Wednesday, February 10, 2016

Louis Boudin on the Contradiction between Volumes 1 and 3 of Marx’s Capital

From Louis Boudin’s book The Theoretical System of Karl Marx in the Light of Recent Criticism (1920):
“The appearance in 1894 of the third volume of Capital created a sensation in interested circles. While it does not stand in any direct relation to the Revisionist movement, it can hardly be denied that it made its formal argumentation more plausible. The solution of the Great Contradiction contained in the third volume, and the rest of the matter therein contained and intimately connected with this solution, opened the door to no end of discussion as to the relation between the first and third volumes of Capital. So that the problem to many has turned into the question how to reconcile the supposedly opposed doctrines taught in these two volumes of Marx’s life work. The Great Contradiction, in the opinion of many, was not solved, but extended so as to embrace the whole Marxian theory. This was confidently asserted by all the opponents of Marxism, who drew breath. It was heralded from one end of their camp to the other, and it took its classic form in Bohm-Bawerk’s, ‘Karl Marx and the Close of his System.’ The opponents of Marx were not, however, alone in this opinion. The discussion which has continued until the present day has shown that a good many Marxists, of different shades of orthodoxy, shared in this view. So much so, that a Russian Marxist of some prominence and of strict orthodox profession of faith, being unable to reconcile the doctrines laid down in the two volumes, respectively, denied, in his desperation, the genuineness of the ‘unfortunate’ third volume! He claimed that because the third volume was published long after his death, and was compiled from unfinished manuscripts and random notes, Marx appears therein as saying things which he really never intended to say and which are in crass contradiction to his real views, which are contained only in the first volume. Engels’ preface to the third volume is sufficient to show the absurdity of this last assertion. So that there was the great contradiction, which made plausible the assertion that Marx completely abandoned his own theory of value, laid down by him in the first volume, and returned to the theory of the cost of production, of the economists dubbed by him ‘vulgar.’ The half-and-half Marxists, a la Bernstein, would not go so far (timidity and eclecticism being their specialty), and they tried to minimize the discrepancies between the first and third volumes, claiming that Marx did not abandon his theory of value as laid down in the first volume, but merely modified it, on second thought, in the natural course of the evolution of his theory. Modification by evolution, or evolution in modification became their favorite theme.” (Boudin 1920: 131–132).

“Professor Werner Sombart, the noted German economist, best known to English readers through his graceful study ‘Socialism in the 19th Century,’ opened the discussion on the subject soon after the appearance of the third volume in an essay entitled, ‘Some Criticism of the Economic System of Karl Marx.’ ....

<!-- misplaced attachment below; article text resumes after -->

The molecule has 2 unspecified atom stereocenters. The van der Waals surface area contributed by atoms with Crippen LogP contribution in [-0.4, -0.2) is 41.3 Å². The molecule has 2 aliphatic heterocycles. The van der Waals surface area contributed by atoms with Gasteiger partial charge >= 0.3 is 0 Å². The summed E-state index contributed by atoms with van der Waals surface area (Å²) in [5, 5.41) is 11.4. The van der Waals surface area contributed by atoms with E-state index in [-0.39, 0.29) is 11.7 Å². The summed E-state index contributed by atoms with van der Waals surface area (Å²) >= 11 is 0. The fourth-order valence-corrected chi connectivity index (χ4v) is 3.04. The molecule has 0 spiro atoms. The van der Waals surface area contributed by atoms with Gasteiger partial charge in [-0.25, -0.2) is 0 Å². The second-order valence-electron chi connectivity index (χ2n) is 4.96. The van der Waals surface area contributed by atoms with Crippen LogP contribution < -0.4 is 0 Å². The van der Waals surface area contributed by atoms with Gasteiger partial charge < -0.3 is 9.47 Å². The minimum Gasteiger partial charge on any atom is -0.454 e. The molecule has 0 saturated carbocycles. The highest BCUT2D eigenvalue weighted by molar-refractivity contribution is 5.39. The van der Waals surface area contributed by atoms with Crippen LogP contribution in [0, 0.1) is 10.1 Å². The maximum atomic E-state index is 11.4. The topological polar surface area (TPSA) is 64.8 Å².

According to Sombart, the theory laid down in the third volume of Capital is not much different from the traditional theory of the cost of production. This does not conflict, however, with the theory of value expounded in the first volume, for the simple reason that the labor theory of value was never intended by Marx to represent the actual facts, or, as he puts it, ‘the (Marxian) value does not reveal itself in the exchange relation of the capitalistically-produced commodities.’ Nor does it play any part in the distribution of the yearly product of society. It has no place in real life. Its office is merely that of an aid to our thinking, by means of which we can understand the economic phenomena, and its place is in the mental operations of the economic theorist. In short, ‘it is not an empirical but a mental fact.’ Value, thus banished from economic life into the realms of pure thought, can no longer come into conflict with the gross facts of this life. Its existence is none the less real, at least to the mind of the German scholar who must have been educated on the writings of the great German idealist philosophers.” (Boudin 1920: 133–134).

“Slonimski says: ‘Contrary to all expectations the theory of surplus-value is repeatedly asserted (in the third volume); in reality, however, it is denied by its author and replaced by the old theory with all the familiar elaborations on the cost of production as the only regulators of value. The equality of profits is derived from the phantastic assumption that the capitalists amicably divide among themselves the incomes of the different undertakings, by equalizing the sums of surplus-value which they separately drew from wage-labor, and that this is accomplished either by way of brotherly arrangement or through competition. As to the special surplus-value for which the rival capitalists fight so mercilessly, why that is lost sight of and plays no part either in the income of the individual capitalist, or in the establishment of the rate of profits or in the formation of prices. ….” (Boudin 1920: 136–137).